How to Serve Food Safely at a Covid-era Wedding

A wedding guest reaching for a cocktail glass from a server at a wedding.

The COVID-19 pandemic is dragging into its sixth month in the United States, and sadly it doesn’t appear to be going away any time soon. There’s no question that this virus will leave a lasting impact on our culture; even once stay-at-home orders and restrictions end, many of us will feel some lingering anxiety whenever we’re in a crowd. This means that things like concerts, school events, and even weddings will undergo some major changes.

How are you supposed to serve your wedding guests AND keep them safe and healthy? It’s actually not as difficult as it may seem. All you need to do is make a few changes that will protect yourself, you vendors, and your loved ones from any unwanted germs. Here are a few tips, straight from the CDC, to help you safely serve food at your wedding.

Be Strict with Your Guest List

It can be difficult to ask someone not to attend your wedding—especially if they are someone you care for very much. But unfortunately, someone with the sniffles or a little cough could wreak real havoc on your entire wedding! If you want to avoid an outbreak, you must ask all loved ones to stay home if they (or anyone with whom they have close contact) is experiencing COVID symptoms.

This is particularly true if you are serving food at your wedding. When guests eat, they generally don’t wear masks, which means there is a slightly greater risk of spreading the virus during the meal. For this reason, you should make sure everyone in attendance is feeling well—and keep a list of all your guests for contact tracing purposes, just in case.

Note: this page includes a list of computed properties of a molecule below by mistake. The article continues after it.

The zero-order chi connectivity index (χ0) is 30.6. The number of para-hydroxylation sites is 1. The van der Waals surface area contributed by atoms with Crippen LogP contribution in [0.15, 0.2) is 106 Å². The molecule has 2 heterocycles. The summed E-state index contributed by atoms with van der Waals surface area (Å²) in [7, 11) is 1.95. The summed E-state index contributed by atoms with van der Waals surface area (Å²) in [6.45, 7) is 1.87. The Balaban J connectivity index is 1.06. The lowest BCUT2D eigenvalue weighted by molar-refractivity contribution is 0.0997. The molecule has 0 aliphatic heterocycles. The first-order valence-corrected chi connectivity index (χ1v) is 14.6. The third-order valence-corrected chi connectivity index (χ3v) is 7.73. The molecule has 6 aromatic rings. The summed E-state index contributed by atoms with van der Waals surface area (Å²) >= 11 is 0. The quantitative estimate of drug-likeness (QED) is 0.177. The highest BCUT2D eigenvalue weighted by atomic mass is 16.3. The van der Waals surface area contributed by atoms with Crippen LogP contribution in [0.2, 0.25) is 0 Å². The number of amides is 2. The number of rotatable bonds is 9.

Opt for Outdoor Seating

A wedding reception with tables and chairs set up in a courtyard.

The COVID-19 virus spreads through aerosol droplets that travel when an infected person is talking, singing, laughing, etc. This is why it’s very important to have a well-ventilated space for your wedding reception! Your guests will inevitably talk and mingle with one another, so you need to have a reception space with lots of airflow.

In fact, the best possible place to host your reception is outside. Set up some tables (six feet apart, of course) on the lawn and make sure you seat guests with others from their household. Just like that, you’ll minimize the risk of spreading anything during dinner.

Skip the Buffet

Someone working in a food truck at a weddding reception.

Buffet-style dinners are very common at weddings. Unfortunately, they’re also a major risk for your guests. Too often, buffet set-ups require multiple guests to handle one serving utensil—and if anyone is carrying the virus, they could infect someone else by touching the serving spoons.

You can solve this problem by opting for plated dinners or having one designated person (perhaps a catering employee) serving all the food. Additionally, do your best to limit the number of people around the food prep area. The more people there are in the kitchen, the greater the risk that someone could contaminate the food!

Keep Hands Clean

Finally, hand washing has been the main weapon against COVID-19 since it first appeared in humans. Washing your hands for 20 seconds with soap and water can help dramatically slow the virus’s spread, which means it is an essential tool for anyone attending your wedding.

Make sure to remind all your guests to wash their hands before enjoying their food. You might also want to set up “sanitizing stations,” where guests can clean their hands quickly. Offer hand sanitizer (use a sanitizer that contains at least 60% alcohol) and single-use towels so everyone can clean up! Put these stations at the entrance to your reception and around commonly-touched items like trash bins. This will ensure that all your guests are germ-free all day long.

It may feel like the end of COVID-19 is still ages away. However, these little changes are hugely helpful in the battle to beat this virus! If we all work together to keep each other safe, eventually we’ll be able to return to our normal work days, school days, parties, and weddings.

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